Black News and Black Views with a Whole Lotta Attitude
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Black News and Black Views with a Whole Lotta Attitude

Howard Provided $2 Million To Digitize Major Collection of Black Newspaper Archives

Once the project is completed, the archive will be "the largest, most diverse, and the world’s most accessible Black newspaper database."

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A sign welcomes visitors to Howard University in Washington, DC, on February 1, 2022.
A sign welcomes visitors to Howard University in Washington, DC, on February 1, 2022.
Photo: MANDEL NGAN / AFP (Getty Images)

To create diversity in journalism for the present and future, we must understand and preserve past stories told by Black voices. According to the Associated Press, Howard University received a $2 million donation to digitize a vast collection of Black newspapers to make them widely available to the public and researchers.

This effort includes the Black Press Archives, containing over 2,000 newspaper titles from the U.S. and countries in Africa and the Caribbean–featuring publications such as Chicago Defender and New York Amsterdam News as well as publications in French, Xhosa, and Kiswahili.

Benjamin Talton, director of Howard’s Moorland-Spingarn Research Center, stated that most of the collection “has been inaccessible to the public, with only a small percentage of materials microfilmed and the physical copies fragile.”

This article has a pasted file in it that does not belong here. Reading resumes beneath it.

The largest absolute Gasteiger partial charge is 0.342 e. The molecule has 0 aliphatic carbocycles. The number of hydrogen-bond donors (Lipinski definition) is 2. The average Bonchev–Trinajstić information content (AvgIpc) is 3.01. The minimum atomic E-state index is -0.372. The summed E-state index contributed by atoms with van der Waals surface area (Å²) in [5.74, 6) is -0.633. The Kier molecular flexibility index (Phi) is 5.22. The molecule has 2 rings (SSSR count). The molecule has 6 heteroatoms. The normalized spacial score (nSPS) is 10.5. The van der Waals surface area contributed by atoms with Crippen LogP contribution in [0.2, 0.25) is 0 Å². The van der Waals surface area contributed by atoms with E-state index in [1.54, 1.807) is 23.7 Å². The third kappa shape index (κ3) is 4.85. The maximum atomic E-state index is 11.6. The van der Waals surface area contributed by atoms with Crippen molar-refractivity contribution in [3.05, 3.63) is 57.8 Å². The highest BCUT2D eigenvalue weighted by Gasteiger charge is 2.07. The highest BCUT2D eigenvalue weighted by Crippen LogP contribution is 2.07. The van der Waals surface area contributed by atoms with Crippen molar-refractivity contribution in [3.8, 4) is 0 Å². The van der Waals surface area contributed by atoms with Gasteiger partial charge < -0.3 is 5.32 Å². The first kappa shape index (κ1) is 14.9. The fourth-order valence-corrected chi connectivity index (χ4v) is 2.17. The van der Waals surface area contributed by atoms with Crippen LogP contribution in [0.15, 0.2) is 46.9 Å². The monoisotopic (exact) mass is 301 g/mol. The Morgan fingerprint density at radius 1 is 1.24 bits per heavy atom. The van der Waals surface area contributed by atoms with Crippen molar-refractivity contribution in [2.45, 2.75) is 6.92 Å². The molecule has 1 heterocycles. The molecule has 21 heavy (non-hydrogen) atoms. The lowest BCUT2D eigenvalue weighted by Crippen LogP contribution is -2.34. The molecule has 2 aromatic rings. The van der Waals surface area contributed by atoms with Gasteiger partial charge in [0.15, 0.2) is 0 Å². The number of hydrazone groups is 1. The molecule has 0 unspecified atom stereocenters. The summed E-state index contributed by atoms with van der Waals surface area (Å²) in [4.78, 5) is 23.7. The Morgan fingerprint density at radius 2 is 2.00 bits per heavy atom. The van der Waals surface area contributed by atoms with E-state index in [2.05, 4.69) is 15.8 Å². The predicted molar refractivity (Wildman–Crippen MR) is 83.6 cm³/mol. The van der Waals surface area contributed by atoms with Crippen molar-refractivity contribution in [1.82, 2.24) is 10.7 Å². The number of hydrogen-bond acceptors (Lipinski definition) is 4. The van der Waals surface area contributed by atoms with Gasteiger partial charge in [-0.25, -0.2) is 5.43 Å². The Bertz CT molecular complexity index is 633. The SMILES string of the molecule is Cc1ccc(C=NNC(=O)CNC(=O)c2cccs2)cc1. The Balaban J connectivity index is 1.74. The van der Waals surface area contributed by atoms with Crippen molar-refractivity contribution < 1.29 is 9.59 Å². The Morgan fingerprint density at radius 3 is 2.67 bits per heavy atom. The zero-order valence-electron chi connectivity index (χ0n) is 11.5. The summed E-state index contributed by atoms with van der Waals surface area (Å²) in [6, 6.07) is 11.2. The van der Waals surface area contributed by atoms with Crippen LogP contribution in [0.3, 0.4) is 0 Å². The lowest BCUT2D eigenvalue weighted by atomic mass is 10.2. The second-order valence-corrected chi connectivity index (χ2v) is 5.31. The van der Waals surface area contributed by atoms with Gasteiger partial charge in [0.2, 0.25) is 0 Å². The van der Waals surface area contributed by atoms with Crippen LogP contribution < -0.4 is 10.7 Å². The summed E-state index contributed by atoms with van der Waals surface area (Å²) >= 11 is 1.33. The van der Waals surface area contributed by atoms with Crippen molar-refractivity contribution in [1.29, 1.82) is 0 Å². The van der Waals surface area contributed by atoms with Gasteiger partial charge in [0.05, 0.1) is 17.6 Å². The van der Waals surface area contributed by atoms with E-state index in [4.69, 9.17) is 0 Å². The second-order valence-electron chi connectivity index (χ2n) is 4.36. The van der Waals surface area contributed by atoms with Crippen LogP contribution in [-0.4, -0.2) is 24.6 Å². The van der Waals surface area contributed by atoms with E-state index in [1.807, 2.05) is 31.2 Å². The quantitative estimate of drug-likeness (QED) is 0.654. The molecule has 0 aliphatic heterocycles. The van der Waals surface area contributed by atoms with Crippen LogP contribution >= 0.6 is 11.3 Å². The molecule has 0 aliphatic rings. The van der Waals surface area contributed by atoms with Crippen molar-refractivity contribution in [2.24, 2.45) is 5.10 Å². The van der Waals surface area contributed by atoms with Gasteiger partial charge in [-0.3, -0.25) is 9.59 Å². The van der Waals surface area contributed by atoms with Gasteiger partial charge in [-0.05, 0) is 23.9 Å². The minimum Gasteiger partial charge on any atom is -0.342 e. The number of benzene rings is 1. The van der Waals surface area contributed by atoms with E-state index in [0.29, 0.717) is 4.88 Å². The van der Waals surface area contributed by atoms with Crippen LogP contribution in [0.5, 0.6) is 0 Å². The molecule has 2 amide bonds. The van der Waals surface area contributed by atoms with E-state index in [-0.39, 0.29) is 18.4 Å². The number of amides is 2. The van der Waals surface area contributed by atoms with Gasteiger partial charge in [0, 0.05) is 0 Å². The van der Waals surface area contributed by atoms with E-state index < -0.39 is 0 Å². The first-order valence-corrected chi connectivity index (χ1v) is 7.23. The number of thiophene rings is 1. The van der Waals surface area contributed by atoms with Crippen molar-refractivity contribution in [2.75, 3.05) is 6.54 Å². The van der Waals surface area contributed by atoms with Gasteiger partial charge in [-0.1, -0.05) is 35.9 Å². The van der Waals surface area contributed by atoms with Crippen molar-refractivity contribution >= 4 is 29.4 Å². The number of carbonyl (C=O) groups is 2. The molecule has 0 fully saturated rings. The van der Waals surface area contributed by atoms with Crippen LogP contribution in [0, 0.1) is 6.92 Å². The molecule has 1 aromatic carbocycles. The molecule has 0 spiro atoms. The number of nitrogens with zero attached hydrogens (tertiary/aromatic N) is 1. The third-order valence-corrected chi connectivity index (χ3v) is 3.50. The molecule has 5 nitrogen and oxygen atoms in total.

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From Associated Press:

“Once digitized, Howard’s Black Press Archive will be the largest, most diverse, and the world’s most accessible Black newspaper database,” he said in an email.

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The Center for Journalism & Democracy in Howard received the grant from the Jonathan Logan Family Foundation, an entity that supports social justice causes in journalism and the arts. Pulitzer winner and New York Times journalist Nikole Hannah-Jones who founded the center, stated the importance of this project to have a better sense of the past.

From Associated Press: 

“We will be able to go back and look at these archives and these newspapers and the way the Black press was covering the world and have a greater understanding of who we are as a society, who we were back then and who we are now,” she said. “Right now, we really are only getting a very narrow part of the story, and that is the part of the story told through power and through the ruling class.”